How can the medical community advance research and tackle the difficult issue of sudden unexplained death in epilepsy (SUDEP)?
A key issue hindering the development of effective sudden unexpected death in epilepsy (SUDEP) prevention efforts is the lack of data on the incidence of such occurrence as well as the extent of its burden on public health, according to an expert speaker at the American Epilepsy Society (AES) Annual Meeting.
“Right now, we have the cart before the horse,” said Dale C. Hesdorffer, PhD, Professor of Epidemiology at the Columbia University Medical Center. “Sure, we can implement public health interventions but we have no known reliable outcomes [of those interventions].”
Gaps in knowledge of the risk of SUDEP, from both families and health care professionals, prohibit researchers from pinpointing target areas from which they could gather the most valuable information about SUDEP prevention.
In a 2014 study Hesdorffer had co-authored assessing the public health burden of SUDEP in the United States, results indicated that, although SUDEP requires autopsy for definitive diagnosis, most coroners and medical examiners do not use the diagnosis of SUDEP as an official cause of death.1 It is also common, she said, for a family or epitologist to forgo an autopsy of a decedent's body because they assume the death was a result of an epilepsy complication.
For the sake of advancing SUDEP research and awareness, Hesdorffer said medical examiners, coroners, and the general public need to make the decision to conduct thorough autopsies on individuals with epilepsy. They would provide valuable insight about modifiable risk factors and circumstances of death, which would, in turn, aid the development of successful prevention strategies and programs.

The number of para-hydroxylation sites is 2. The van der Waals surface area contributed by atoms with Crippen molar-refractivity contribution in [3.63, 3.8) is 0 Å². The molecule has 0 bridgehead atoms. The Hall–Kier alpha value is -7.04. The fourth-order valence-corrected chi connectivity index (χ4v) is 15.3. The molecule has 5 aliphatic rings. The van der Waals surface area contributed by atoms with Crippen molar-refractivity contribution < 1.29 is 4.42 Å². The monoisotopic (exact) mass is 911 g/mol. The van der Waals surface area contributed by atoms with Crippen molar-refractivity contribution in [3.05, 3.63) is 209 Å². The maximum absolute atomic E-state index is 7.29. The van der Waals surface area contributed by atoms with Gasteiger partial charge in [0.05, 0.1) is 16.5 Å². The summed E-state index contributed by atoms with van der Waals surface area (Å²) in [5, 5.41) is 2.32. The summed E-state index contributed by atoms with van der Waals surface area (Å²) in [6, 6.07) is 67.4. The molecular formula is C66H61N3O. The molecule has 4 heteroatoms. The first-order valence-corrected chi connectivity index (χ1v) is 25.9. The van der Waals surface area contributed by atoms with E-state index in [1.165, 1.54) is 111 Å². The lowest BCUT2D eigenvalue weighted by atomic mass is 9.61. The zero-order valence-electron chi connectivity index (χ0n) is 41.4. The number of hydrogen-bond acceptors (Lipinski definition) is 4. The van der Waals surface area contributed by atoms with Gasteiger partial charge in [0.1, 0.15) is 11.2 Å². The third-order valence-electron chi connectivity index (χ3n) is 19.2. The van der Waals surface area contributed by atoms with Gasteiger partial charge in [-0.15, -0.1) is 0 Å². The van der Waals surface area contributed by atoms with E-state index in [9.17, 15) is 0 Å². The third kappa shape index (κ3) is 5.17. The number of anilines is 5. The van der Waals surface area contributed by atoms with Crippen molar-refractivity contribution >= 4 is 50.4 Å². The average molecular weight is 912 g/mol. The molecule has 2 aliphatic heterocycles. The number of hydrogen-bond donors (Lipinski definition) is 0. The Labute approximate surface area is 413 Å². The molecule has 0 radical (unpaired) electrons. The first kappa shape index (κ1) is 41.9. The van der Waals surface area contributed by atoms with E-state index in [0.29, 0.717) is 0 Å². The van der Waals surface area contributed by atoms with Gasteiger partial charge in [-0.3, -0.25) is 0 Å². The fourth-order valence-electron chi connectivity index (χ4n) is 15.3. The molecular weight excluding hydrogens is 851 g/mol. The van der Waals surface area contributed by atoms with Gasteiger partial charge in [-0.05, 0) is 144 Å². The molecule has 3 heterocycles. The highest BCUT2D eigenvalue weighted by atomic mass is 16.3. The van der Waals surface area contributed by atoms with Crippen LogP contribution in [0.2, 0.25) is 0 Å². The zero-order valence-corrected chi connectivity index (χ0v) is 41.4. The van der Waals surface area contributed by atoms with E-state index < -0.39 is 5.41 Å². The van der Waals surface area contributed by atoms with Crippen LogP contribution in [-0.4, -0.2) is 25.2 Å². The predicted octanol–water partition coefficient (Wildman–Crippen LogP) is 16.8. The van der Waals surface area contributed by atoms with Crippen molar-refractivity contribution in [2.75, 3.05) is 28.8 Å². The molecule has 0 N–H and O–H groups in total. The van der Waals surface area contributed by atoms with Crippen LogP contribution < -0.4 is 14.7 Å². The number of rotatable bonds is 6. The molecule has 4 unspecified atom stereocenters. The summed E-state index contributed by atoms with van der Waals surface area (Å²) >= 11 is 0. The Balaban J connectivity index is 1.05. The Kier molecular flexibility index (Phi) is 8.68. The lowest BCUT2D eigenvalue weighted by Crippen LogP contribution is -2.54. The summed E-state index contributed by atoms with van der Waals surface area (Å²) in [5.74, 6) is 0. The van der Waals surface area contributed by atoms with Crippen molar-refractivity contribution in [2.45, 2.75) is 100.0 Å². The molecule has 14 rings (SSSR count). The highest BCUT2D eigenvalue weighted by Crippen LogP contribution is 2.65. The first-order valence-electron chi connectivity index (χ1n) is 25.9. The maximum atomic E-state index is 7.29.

“Ultimately, we need intervention to prevent SUDEP and it should take place in the community in which all sudden deaths go to autopsy,” said Hesdorffer. “If this happens, an intervention could be implemented and we could look at the increase or decrease in SUDEP incidence over a period of time and evaluate pre-intervention as opposed to the post-intervention.”
According to the study, the limitations of existing data highlight the importance of gathering additional population-based studies from medical examiner and coroner offices with active protocols to identify epilepsy and SUDEP occurrence in decedents. Cross-referencing such information from clinical reports, vital records, and death certificates would offer vital information, such as modifiable risk factors and circumstances of death.
She further explained that a better understanding of the incidence and public health burden of SUDEP is necessary to recognize priorities in medical and prevention research as well as inform people with epilepsy more accurately of their risk.
Although Hesdorffer believes there is a lot of work to do to identify true SUDEP interventions, she is optimistic that research is headed in the right direction toward reducing the overall occurrence of SUDEP cases.
The AES 2015 Annual Meeting was held December 4-8 in Philadelphia.
Session: SUDEP: Are we read for trials of SUDEP prevention in people with epilepsy? Dec 4, 2015.
1. Thurman DJ, Hesdorffer DC, French JA. Sudden unexpected death in epilepsy: Assessing the public health burden. Epilepsia. 2014:55(10):1479-1485.